W3C home > Mailing lists > Public > public-rdf-comments@w3.org > September 2012

Re: Use of XSD namespace in RDF recommendations

From: Gregg Kellogg <gregg@greggkellogg.net>
Date: Tue, 4 Sep 2012 18:54:14 -0400
To: Richard Cyganiak <richard@cyganiak.de>
CC: public-rdf-comments Comments <public-rdf-comments@w3.org>
Message-ID: <E4EA4CD6-956A-4DEF-A73A-207BC37E77AC@greggkellogg.net>
On Sep 4, 2012, at 2:55 PM, Richard Cyganiak <richard@cyganiak.de> wrote:

> On 4 Sep 2012, at 22:18, Gregg Kellogg wrote:
>>> I guess I like the idea of informatively linking to both the 2006 SWBP Note on datatypes [1] and to the OWL 2 datatype definition mechanism [2], stating that both XML Schema and OWL 2 provide facilities for formally defining RDF datatypes, but that support for neither mechanism is required for RDF.
>> Perhaps I'm missing something, but
> We are talking about formally defining custom datatypes. If you want an ex:HexRGBColor datatatype, how do you define or describe the datatype?
>> it seems that RDF Concepts does have a normative relationship to XSD,
> Of course.
>> as literals with no datatype IRI or language tag get the datatype xsd:string.
> Well, in RDF 1.1 Concepts, there is no such thing as a literal without a datatype IRI.

Yes, that's what I meant, I was just referring to the Turtle description.

> [[
> Concrete syntaxes may support simple literals, consisting of only a lexical form without any datatype IRI or language tag. Simple literals only exist in concrete syntaxes, and are treated as syntactic sugar for abstract syntax literals with the datatype IRI http://www.w3.org/2001/XMLSchema#string
> ]]
> http://www.w3.org/TR/rdf11-concepts/#section-Graph-Literal
>> Also, in Turtle, native number representations are associated with xsd:integer, xsd:decimal and xsd:double.
>> true/false values are represented as literals with xsd:boolean.
> Right.
>> We considered this in JSON-LD; JSON numbers are translated to xsd:integer or xsd:double, and true/false to xsd:boolean when transforming to RDF.
> Doing this differently from SPARQL in the case of xsd:decimal (that is, fraction but no exponent) is a bad idea. You'll get situations where 1.0 in a SPARQL query doesn't match 1.0 in a JSON-LD document because of different numeric datatypes, and where 1.0 written in Turtle and 1.0 written in JSON-LD produce different literals.

The problem is, in JSON, there's only a single number type, so you can't distinguish between decimal and double. You can distinguish between double and integer due to the presence or absence of a decimal point. JSON-LD supports all datatyped literals using the expanded format:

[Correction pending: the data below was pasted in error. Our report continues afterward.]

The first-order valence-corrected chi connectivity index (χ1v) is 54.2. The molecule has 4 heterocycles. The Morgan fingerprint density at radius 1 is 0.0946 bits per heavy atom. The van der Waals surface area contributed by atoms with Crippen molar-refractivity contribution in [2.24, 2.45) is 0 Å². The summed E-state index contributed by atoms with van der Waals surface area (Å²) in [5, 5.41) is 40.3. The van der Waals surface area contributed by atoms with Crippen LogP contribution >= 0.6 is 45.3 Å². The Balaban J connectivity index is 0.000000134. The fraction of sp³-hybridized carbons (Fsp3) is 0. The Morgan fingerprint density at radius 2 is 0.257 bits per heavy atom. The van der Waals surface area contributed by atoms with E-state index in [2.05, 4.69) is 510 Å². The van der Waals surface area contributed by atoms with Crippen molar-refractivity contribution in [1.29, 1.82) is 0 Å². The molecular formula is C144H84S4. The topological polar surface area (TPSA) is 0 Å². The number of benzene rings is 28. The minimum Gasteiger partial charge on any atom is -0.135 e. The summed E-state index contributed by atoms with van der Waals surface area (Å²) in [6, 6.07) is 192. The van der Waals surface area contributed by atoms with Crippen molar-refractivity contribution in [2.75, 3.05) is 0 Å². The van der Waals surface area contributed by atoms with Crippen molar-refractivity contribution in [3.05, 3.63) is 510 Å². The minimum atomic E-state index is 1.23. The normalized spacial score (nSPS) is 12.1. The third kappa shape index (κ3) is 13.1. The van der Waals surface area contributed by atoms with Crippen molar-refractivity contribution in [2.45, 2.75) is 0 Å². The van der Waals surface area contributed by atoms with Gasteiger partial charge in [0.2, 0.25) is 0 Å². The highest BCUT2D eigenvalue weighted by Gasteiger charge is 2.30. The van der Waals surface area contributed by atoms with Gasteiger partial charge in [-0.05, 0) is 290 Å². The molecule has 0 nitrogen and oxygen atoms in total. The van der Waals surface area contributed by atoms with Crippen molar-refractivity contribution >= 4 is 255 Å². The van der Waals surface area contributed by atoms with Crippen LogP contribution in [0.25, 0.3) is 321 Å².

{ "@value": "1.1", "@type": "xsd:decimal"}

To ensure fidelity of numeric types in JSON-LD, it's usually best to avoid using native JSON types.

>> When going from RDF, strings are used unless an option is specified do use xsd types.
> That doesn't quite make sense to me.
> xsd:string strings should always be JSON strings and never XSD types in JSON-LD.

Yes, xsd:strings are always presented as simple strings, or as an expanded value with only a @value key.

> The xsd:integer, xsd:decimal, xsd:double and xsd:boolean types should always be represented with the native JSON number / boolean representation, and never as XSD types.

The problem is that this can be lossy, in the case of xsd:decimal and xsd:double. There is also some subtle interaction when expanding; native types are never expanded. When compacting, only string representations will match when there is a datatype coercion. This is so that, when working within JSON, the use of native types (numeric and boolean anyway) is lossless across the different algorithms.

We did discuss always using the native representations for xsd:integer and xsd:double, but this was deemed to introduce too much chance of data corruption. See "Data Round Tripping in the API[1] and discussion in issues 98 [2] and 81 [3].

> For the other types (rdf:XMLLiteral, rdf:HTML, rdf:langString, xsd:xxx, any custom data types) I would argue quite strongly that the default should be to retain all information (hence allowing round-trips from RDF to JSON-LD back to RDF). Perhaps there could be a switch that, if manually enabled, serializes all these literals as plain strings.

All other typed literals are expressed using the expanded notation, for example:

{ "@value": "e = mc<sup>2</sup>", "@type": "rdf:HTML"}

If type coercion is specified in the context, these will be serialized as plain strings. For example, if the term "text" was defined to expand to "schema:text" and @type was set to "rdf:HTML", this would be rendered simply as follows:

  "text": "e = mc<sup>2</sup>"

> But my preferred option would still be that toRDF can be invoked with a context object, and if I want some property with a custom datatype to be serialized as a simple JSON string, then I can provide a term definition with type coercion for that property in the context object. I'm not sure if the JSON-LD APIs support something like this at the moment.

Yes, just specify the mapping in the context used to compact and this is the form which is used. However, within the JSON-LD API methods, there is no way to convert from native types to expanded (or string compacted) values without going through RDF and using the "useNativeTypes" flag.

> Best,
> Richard


[1] http://json-ld.org/spec/latest/json-ld-api/#data-round-tripping
[2] https://github.com/json-ld/json-ld.org/issues/98
[3] https://github.com/json-ld/json-ld.org/issues/81
Received on Tuesday, 4 September 2012 22:54:53 UTC

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